Technology In Government
by U.S. Service Terri Moon Cronk, DOD News
December 21, 2020
Technology innovation is about people and making sure the best are hired, the deputy director of the National Geospatial-Intelligence Agency said in a discussion on "Driving Technology in Government" at the virtual 2020 Aspen Cyber Summit in December 2020.
Dr. Stacey Dixon said the internship program at NGA, a prime example, has developed is a way to get a lot of innovative thinking and new skill sets. The agency is not only able to bring in a more diverse part of its workforce by focusing on a university, it's getting students excited about NGA. "We find that once you give [interns] very meaningful projects to work on, they will come back year after year, and, then, our conversion rate to full-time employment is hovering at about the 70% mark with the interns," she noted.
Dixon said such a program is a good way for students to try out the government to see if it's something that might interest them. And as for people coming in from the outside, she says not to assume their ideas are the best ideas.
"Yes, government tends to be more bureaucratic in many ways than industry," she said. "However, once you figure out how things work, you can bring your new ideas, and you will find that there are a lot of innovative people and capabilities inside [government]. And it's a matter of merging the two: bringing your experiences from the outside in, and then figuring out how to interact and collaborate within the government to get your ideas to move forward."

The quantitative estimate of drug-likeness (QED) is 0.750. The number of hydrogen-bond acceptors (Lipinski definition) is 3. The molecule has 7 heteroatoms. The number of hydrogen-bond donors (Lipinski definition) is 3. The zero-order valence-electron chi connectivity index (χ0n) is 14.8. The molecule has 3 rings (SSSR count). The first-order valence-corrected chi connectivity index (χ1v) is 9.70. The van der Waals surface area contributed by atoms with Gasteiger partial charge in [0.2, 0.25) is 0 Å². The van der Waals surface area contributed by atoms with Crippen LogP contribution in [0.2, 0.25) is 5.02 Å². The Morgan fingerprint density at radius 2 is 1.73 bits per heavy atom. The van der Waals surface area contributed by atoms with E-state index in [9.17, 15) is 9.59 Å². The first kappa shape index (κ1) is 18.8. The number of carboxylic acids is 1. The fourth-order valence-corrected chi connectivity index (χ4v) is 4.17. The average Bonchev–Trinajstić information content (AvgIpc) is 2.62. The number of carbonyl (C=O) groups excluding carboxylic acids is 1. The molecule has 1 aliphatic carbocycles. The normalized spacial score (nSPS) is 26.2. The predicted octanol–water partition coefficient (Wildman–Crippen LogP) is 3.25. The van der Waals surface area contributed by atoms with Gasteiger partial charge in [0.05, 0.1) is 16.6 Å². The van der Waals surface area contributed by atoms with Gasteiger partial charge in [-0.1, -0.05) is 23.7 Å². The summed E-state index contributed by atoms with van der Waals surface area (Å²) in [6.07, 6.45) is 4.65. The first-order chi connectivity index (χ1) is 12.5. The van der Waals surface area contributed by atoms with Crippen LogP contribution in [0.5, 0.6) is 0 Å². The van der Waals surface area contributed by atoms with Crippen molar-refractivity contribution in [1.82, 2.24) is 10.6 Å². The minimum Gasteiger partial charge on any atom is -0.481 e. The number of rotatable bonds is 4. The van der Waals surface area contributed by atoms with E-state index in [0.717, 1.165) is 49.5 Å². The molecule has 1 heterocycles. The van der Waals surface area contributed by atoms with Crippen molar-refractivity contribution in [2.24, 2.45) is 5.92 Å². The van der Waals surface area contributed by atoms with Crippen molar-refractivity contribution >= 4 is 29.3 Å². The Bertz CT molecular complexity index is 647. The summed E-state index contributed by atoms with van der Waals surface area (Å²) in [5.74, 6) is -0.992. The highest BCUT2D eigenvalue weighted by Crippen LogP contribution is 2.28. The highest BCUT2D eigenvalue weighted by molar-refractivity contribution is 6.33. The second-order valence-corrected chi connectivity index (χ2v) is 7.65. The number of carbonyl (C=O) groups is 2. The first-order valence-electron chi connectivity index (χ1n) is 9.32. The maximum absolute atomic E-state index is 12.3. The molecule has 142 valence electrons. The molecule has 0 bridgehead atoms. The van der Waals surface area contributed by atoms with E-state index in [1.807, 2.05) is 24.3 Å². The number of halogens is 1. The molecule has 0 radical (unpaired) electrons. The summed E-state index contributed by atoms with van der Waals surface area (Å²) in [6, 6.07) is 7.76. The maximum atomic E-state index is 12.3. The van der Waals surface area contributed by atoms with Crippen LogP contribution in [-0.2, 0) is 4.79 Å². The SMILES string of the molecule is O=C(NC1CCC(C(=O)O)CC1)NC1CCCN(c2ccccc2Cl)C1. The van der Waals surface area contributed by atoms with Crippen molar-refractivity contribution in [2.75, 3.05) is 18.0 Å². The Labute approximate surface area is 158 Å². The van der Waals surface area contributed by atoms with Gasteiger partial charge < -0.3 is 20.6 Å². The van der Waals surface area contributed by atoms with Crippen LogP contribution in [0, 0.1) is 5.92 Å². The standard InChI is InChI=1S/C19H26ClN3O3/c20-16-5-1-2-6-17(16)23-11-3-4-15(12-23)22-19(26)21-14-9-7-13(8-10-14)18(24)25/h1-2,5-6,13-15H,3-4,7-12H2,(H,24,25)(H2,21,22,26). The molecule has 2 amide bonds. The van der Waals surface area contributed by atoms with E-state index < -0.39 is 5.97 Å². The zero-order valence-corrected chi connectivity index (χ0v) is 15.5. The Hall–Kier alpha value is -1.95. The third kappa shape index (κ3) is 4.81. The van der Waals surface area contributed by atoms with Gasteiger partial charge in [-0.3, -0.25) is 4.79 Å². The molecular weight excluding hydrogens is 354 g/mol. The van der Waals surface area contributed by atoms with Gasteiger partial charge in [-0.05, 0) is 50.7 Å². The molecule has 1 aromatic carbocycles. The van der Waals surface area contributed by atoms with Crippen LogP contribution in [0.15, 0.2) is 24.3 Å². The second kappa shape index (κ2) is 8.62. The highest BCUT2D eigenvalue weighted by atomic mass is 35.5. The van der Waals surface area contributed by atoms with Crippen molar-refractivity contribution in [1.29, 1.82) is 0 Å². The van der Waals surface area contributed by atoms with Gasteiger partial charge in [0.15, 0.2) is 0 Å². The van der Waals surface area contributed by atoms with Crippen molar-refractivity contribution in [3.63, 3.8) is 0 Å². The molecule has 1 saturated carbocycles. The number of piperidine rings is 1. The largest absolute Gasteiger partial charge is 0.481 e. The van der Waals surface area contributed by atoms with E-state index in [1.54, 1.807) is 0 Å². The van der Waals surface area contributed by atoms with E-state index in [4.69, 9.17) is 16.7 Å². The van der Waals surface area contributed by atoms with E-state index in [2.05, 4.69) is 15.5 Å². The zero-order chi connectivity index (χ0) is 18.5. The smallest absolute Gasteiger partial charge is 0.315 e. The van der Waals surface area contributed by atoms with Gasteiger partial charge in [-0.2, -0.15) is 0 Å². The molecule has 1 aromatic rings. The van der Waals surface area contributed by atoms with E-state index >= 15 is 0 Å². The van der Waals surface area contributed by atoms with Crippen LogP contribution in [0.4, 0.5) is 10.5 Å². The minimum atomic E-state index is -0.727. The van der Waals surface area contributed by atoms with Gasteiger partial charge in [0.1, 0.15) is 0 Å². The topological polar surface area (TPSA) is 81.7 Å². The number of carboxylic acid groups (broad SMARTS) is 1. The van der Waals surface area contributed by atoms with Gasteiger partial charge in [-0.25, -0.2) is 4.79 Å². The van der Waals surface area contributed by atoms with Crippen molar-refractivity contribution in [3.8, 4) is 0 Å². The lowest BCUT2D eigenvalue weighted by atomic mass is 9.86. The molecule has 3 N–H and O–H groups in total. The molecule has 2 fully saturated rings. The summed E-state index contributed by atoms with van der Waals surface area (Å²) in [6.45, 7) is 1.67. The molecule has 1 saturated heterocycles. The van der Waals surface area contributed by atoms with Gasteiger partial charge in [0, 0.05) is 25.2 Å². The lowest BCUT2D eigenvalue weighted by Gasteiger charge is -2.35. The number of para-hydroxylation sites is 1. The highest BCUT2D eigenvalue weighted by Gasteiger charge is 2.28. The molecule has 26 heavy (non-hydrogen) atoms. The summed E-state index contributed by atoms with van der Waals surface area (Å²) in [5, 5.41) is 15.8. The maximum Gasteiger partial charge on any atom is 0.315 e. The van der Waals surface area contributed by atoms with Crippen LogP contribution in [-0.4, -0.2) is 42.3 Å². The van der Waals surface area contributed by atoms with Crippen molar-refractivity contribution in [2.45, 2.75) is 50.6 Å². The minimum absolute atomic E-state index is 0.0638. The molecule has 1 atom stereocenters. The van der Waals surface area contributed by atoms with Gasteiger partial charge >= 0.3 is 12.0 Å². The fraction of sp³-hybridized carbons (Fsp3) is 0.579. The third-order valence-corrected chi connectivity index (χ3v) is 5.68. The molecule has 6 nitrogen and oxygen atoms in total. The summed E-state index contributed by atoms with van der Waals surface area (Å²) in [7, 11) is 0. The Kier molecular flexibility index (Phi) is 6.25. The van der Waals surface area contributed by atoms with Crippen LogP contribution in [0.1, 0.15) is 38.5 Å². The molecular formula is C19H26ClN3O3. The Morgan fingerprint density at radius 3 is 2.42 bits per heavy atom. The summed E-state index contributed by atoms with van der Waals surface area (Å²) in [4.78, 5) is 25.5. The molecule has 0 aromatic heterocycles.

The Army Corps of Engineers and the National Geospatial-Intelligence Agency reveal concept renderings for the Next NGA West (N2W) campus from the design-build team McCarthy HITT's winning proposal on April 9, 2019. The entire campus is expected to be operational in 2025. (U.S. Army photo by James Lowe)
COVID-19 and teleworking put NGA in a place where the agency needed to figure out how to operate in a world in which most employees were out of the building very quickly and needed to get a lot of meaningful work done, she said.
Spotlight: Coronavirus: DOD Response
NGA gave employees a challenge to see what they could find out in terms of publicly- and commercially-available data that can contribute to their mission, she said.
"We've been astounded at the types of products and analysis we've been able to do that has either been standalone products or products that we could bring in and enhance with classified information," Dixon said.
NGA is allowing people to know their innovation, productivity and ability to learn something new is welcome, she said. "That's the kind of environment we want. We want people who are willing to go learn new things and figure out how to make them work within the mission that we've given them."
The U.S. Army Corps of Engineers and the National Geospatial-Intelligence Agency reveal concept renderings of an interior look of the Next NGA West (N2W) campus from the design-build team McCarthy HITT's winning proposal, April 9, 2019. The entire campus is expected to be operational in 2025. (U.S. Army photo by James Lowe)
Dixon said she wants the American people to have more trust in government, in general.
"In the intelligence community, we have a lot of secrets, but we really go out of our way to be transparent, to be good stewards of taxpayer dollars," she said.
"We're really jeopardizing our future, so I want faith in our government… and an understanding [that] I want to keep this country safe. I want to keep this country prosperous. And I want to make sure that our values are values that we can define and determine, so anything that the public can do to help, that is what I'm asking."
Our Valiant Troops | Veterans | Citizens Like Us | U.S. Department of Defense